A revised plan to redevelop a Gothic revival school in the Yorkville area is now getting nods of approval from the city.
The project would incorporate the 1928-facade of the old St. Basil’s School at 34–38 Hazelton Ave. A 30-unit, seven-storey condo would rise directly behind the facade.
On Sept. 15, the developer presented this vision to Toronto and East York community council, which gave its consent because of changes to the original application. That plan, which was rejected by city staff back in April, was for an eight-storey 38-unit condo building.
Councillor Kyle Rae didn’t support the first proposal but is on board with the current version.
“They have come up with a modest proposal you can barely see (behind the facade),” said Rae.
The new design would step back four metres from the existing facade and step back on the fifth, sixth and seventh floors as well.
Not everyone is onside as some residents denounced the proposal in part because it goes against the Yorkville-Hazelton Heritage Conservation District that took years to hash out.
“We are at a loss at the willingness to accommodate this proposal, which far exceeds the two-storey Victorian homes along Hazelton,” resident Shirley Morriss said.
The site is designated “neighbourhoods” under the city’s official plan, the existing building is a heritage structure and it sits within the Yorkville-Hazelton Heritage Conservation District.
“If this application is approved, what is the point of an official plan and HCD?” Morriss asked councillors before the vote.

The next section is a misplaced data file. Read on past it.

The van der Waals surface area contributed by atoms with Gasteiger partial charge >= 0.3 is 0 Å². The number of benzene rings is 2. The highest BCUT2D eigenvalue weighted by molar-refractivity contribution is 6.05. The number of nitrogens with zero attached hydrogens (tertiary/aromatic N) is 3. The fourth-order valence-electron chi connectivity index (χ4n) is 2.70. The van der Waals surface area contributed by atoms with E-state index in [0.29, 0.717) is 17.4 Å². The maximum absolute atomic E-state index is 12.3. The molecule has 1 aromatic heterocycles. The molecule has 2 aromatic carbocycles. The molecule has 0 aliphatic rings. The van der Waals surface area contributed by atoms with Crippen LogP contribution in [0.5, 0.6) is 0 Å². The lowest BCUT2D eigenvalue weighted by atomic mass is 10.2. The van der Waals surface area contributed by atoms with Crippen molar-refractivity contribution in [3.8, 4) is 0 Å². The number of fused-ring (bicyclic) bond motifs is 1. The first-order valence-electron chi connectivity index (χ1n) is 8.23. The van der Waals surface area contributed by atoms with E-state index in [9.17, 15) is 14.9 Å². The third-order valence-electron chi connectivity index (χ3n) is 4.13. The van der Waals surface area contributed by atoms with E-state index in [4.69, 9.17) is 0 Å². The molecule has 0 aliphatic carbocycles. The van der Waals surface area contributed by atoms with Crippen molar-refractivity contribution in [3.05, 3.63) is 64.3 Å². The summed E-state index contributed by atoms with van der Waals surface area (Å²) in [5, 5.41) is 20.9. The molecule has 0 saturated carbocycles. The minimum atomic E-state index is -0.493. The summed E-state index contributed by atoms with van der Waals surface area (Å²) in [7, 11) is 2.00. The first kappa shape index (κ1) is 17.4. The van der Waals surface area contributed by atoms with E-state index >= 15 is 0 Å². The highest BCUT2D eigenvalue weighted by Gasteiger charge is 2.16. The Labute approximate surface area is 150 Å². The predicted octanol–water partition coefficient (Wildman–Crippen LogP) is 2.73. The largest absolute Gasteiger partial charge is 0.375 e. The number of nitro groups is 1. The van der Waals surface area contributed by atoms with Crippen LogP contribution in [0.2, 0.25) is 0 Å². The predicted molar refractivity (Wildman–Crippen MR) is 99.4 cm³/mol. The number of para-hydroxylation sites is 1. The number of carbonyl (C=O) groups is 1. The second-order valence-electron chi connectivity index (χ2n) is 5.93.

Asko Marajanovic not only lives on Hazelton Ave. but also graduated from St. Basil’s School. He has followed the project closely, attending many meetings. He told the Town Crier that since the city was not respecting the vision for the neighbourhood perhaps a new vision is needed.
“Council should give us money to develop that new vision given that they have no intention of respecting the vision that’s there now,” he said.
Rae said he felt there is a misunderstanding that an Heritage Conservation District means no change.
“The school left the neighbourhood with a parking lot left for a development waiting to happen,” he said.
Rae also criticized some for not being more open to change.
“I have heard many of the same comments (now) as in April despite the significant changes. They are still unhappy,” he said.
Lawyer Adam Brown represents the developer and told the Town Crier his client worked to incorporate residents’ suggestions.
“At the end of the day, we worked with residents and (the developer) got a lot of them onside,” Brown said. “If a compromise means most people are pretty happy and it means avoiding a confrontational (Ontario Municipal Board) hearing, then I am happy.”
The developer has appealed to the OMB because city council hadn’t made a decision in a timely fashion. Community council approved the application in mid-September and if city council does the same at the end of the month, the issue could be resolves swiftly at the OMB, Brown said.
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